In my wildest dreams I imagine that the #IRLProject will one day be a book, and as long as I’ve imagined that, I have known that there would be a chapter called #Ferguson.
I was on a plane to California when Michael Brown was shot, but I knew almost as soon as I landed because of Twitter, which kept me informed until I returned to Kansas City three days later. After that I thought at least a hundred times that if you are a person who says that you care about racial justice and something like this happens only four hours away, you should put your miles where your mouth is and go there.
My friend Derecka Purnell, whom you will meet in a later installment of the project, spent her senior year living in Ferguson and had returned with her husband and infant son. She was working with the young organizers for a couple of weeks before beginning her first year at Harvard Law School and we texted several times before I decided to go. My desire was to be present in a way that said, #BlackLivesMatter before it was a hashtag and to witness firsthand what was happening so I could compare it to the reports I’d seen from mainstream media. But I feared being a useless presence, voyeuristic or intrusive in this tragedy that didn’t include me. I couldn’t articulate a good reason for going. I just knew that I wanted to be there. When Derecka texted on August 14 and said, “Your presence is helpful,” we left that night.
When Derecka texted on August 14 and said, “Your presence is helpful,” we left that night.
It was a peaceful day and night in Ferguson. We spent most of it at the burned out Quik Trip. My daughter brought her camera and shot throughout the day, while I wandered up to random groups and just asked them to tell me their story. All of them did and I can’t do justice to how much of a privilege that was. One of the people I spoke with that day was Brittany Ferrell (@bdoulaoblongata) who has emerged as one of the leaders of Ferguson’s now powerful protest movement. But that day we had the chance to just talk a bit and I remember that she pointed out my Charlotte’s Web earrings to her beautiful young daughter who also loves the book. I met Daniel Watson (@IsaiahMrSwaggn), who was just about to start college and we talked about the desire of young people in Ferguson to make a difference. We made posters and talked to tiny children doing chalk drawings in the Quik Trip parking lot.
We observed two press conferences, at which no official save Captain Ron Johnson appeared even remotely comfortable with the pain of their constituents. At the end of Governor Nixon’s presser, his entourage left en masse and the door of a nearby RV swung open and the mayor of Ferguson stepped out and raced to catch up with him, having apparently been hiding throughout the conversation. Captain Johnson was the only official remaining in the Target parking lot and made himself available to listen to citizens who wanted to share.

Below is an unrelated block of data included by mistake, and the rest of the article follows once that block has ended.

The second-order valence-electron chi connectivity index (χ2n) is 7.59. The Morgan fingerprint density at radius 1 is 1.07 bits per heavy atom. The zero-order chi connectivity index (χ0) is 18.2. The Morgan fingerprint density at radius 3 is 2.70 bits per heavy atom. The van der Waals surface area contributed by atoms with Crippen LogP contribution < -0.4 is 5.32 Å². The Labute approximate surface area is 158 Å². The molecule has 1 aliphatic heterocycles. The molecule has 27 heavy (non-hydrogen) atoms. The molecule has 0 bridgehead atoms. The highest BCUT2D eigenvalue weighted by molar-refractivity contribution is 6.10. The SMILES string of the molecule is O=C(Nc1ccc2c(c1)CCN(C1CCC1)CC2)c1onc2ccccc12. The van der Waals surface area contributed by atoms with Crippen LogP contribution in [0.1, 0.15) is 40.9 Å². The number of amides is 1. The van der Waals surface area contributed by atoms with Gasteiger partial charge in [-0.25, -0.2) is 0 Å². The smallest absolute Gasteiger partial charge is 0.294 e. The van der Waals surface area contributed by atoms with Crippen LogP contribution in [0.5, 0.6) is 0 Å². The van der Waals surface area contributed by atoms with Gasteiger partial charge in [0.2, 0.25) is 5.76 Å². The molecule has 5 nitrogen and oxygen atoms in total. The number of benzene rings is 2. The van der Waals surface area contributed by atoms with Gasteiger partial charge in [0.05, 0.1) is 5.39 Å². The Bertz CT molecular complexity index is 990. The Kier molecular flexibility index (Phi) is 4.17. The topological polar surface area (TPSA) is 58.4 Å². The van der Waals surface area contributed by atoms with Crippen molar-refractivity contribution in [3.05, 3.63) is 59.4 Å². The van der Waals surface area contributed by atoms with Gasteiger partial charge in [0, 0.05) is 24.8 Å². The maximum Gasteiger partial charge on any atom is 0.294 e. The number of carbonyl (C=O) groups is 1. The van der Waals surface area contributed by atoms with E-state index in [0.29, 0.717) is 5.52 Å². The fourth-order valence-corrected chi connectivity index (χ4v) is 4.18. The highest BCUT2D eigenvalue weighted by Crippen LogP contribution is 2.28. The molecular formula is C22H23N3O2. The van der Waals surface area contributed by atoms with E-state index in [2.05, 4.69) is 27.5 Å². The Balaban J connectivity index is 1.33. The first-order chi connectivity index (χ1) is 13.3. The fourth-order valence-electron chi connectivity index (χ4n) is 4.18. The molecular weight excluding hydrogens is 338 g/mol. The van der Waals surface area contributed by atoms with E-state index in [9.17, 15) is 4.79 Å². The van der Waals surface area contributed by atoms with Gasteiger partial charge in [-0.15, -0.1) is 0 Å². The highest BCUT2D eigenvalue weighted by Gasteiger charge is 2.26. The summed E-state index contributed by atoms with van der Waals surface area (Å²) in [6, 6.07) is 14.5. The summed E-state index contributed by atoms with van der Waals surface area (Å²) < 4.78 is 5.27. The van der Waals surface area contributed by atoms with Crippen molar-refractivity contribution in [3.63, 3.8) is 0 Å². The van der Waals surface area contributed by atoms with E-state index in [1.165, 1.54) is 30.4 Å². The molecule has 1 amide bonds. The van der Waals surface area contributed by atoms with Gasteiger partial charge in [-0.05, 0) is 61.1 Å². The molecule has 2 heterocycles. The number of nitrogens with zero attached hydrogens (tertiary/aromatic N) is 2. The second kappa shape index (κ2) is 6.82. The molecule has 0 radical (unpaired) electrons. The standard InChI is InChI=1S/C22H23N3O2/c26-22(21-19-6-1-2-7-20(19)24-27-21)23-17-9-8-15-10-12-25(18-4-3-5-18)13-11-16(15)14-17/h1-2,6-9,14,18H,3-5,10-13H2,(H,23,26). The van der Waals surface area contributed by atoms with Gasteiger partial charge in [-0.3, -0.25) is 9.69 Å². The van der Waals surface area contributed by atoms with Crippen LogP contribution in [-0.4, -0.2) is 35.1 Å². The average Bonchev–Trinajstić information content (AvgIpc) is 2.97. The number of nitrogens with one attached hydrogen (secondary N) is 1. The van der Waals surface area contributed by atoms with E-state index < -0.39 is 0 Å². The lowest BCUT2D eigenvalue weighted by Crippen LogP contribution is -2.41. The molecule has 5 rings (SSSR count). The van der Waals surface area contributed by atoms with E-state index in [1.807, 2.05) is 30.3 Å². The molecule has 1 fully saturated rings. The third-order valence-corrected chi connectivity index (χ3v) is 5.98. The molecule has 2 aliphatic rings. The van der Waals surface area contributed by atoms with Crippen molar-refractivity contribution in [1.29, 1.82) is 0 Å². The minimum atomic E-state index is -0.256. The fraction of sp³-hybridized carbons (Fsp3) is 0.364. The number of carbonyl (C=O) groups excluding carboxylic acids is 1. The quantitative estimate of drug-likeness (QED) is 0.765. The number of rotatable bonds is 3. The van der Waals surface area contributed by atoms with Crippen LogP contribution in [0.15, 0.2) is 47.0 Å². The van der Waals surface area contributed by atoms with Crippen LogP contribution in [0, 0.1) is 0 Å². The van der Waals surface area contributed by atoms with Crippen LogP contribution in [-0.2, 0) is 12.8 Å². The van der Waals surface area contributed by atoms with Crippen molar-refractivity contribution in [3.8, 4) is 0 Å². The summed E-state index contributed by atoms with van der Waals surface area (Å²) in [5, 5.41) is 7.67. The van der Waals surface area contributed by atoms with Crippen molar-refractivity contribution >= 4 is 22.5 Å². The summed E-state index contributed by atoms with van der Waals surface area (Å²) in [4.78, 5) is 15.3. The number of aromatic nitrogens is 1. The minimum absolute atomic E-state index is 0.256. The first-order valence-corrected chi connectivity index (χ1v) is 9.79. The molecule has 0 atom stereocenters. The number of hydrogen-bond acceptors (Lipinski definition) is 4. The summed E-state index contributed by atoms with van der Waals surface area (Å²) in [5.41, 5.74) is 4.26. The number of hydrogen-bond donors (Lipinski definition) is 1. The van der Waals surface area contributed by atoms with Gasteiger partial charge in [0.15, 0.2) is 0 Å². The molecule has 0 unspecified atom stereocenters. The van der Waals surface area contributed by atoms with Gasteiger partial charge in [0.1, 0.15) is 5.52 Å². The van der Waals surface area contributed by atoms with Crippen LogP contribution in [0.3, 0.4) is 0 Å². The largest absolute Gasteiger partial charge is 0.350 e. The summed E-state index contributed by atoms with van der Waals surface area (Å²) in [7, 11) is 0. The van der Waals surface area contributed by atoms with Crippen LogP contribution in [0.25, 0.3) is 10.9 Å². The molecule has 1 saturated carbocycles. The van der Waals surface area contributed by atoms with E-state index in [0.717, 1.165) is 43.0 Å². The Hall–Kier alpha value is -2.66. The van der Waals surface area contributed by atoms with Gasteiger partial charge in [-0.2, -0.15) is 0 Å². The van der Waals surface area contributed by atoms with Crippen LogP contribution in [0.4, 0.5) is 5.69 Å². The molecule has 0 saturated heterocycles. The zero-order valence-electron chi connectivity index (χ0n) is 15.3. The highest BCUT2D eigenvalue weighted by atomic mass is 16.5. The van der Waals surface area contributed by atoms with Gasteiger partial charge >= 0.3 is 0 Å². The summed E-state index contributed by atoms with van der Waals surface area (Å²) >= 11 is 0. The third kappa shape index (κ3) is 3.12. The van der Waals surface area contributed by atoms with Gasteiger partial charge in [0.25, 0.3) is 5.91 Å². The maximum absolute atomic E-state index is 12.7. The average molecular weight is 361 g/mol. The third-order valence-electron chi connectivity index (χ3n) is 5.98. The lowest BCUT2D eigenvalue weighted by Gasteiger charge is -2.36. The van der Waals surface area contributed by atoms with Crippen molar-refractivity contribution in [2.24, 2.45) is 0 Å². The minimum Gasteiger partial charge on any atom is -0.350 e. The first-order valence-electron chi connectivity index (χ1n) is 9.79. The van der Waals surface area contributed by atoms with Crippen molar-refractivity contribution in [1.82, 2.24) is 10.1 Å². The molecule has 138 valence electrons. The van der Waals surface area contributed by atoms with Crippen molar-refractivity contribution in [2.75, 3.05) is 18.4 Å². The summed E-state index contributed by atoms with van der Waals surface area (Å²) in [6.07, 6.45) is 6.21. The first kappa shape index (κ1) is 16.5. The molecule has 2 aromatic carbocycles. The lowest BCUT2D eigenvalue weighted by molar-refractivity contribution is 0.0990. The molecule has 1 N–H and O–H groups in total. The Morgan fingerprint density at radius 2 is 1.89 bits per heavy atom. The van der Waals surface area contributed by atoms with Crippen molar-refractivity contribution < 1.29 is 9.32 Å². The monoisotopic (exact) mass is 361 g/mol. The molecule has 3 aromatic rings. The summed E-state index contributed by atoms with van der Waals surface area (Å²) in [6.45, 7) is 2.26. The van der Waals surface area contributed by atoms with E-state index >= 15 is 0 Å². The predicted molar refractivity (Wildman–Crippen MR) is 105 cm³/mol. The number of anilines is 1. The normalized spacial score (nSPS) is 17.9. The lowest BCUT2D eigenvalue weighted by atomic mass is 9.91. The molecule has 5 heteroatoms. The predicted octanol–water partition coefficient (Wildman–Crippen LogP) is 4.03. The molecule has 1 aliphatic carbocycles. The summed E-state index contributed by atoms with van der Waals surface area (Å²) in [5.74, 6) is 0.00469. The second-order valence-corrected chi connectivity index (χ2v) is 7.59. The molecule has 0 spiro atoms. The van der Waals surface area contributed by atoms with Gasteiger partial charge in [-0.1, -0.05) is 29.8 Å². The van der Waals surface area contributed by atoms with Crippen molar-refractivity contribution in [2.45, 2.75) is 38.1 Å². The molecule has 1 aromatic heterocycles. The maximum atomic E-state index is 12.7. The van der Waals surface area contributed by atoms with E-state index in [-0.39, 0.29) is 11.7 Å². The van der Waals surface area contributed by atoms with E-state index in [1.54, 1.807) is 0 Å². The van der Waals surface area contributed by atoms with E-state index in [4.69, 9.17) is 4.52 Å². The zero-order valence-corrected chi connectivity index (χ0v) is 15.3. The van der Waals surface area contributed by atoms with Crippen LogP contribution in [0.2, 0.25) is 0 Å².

We saw journalists standing around like this was their big break and we saw journalists talking to people because they wanted to get to the truth of a story. We saw Wesley Lowry and Ryan Reilly at McDonald’s, and wandered into a secret press conference with Captain Jackson because it was held near the parking lot where our car happened to be parked. This was where I heard him say that he had released the video of Mike Brown because the press had requested it. And when reporters asked who requested it, Captain Jackson said the press conference was over.
Ferguson is when I saw that my Twitter feed was telling the truth and the nightly news was distorting it. Ferguson introduced me to citizens who welcomed our presence and officials who didn’t like it when we asked questions. And Ferguson is where I saw the global nature of the social media village. I could be there and tweeting with my Twitter friend Joseph in Australia who was supporting the protests from afar. In the wake of Darren Wilson’s acquittal, I saw on television what I saw in person, people who are willing to put their lives on the line because they are tired of being ignored and treated as second class citizens.
And if you find judgement in your heart about the violence or destruction, remember the riots in celebration of sports teams and on this day of all days thank your Maker that you’ve never been pushed to a place where you felt there was no other way to make your voice heard. Yesterday I was with a friend whose daughter struggled for years with a life-threatening eating disorder. My friend and her husband are educated professionals and yet they had to constantly battle an insurance company over whether it would cover treatment. My friend told me that when she saw the violence in Ferguson her first thought was how she felt when she was talking to the resolute and unhearing woman at the insurance company, “If I had encountered her elsewhere I would have physically assaulted her, I was so angry. It was shocking to see that I had that in me, but I knew it was the same thing they must feel in Ferguson.”
Lest you get the wrong idea about me, I’m a firstborn rule-follower and recovering co-dependent, so rabble rousing is not in my DNA. I pissed some people off on Facebook and maybe even in my own circle and even now I can’t describe my sorrow over the fractures in those relationships. But I could not unsee what I’d seen. Ferguson is when I knew that I had to do the #IRLProject.
Here is the original post I wrote about visiting Ferguson. Here are some Twitter users who are on the ground in Ferguson: @akacharleswade, @bellebutters, @akacharleswade, @Nettaaaaaaaa, @TefPoe, @MusicOverPeople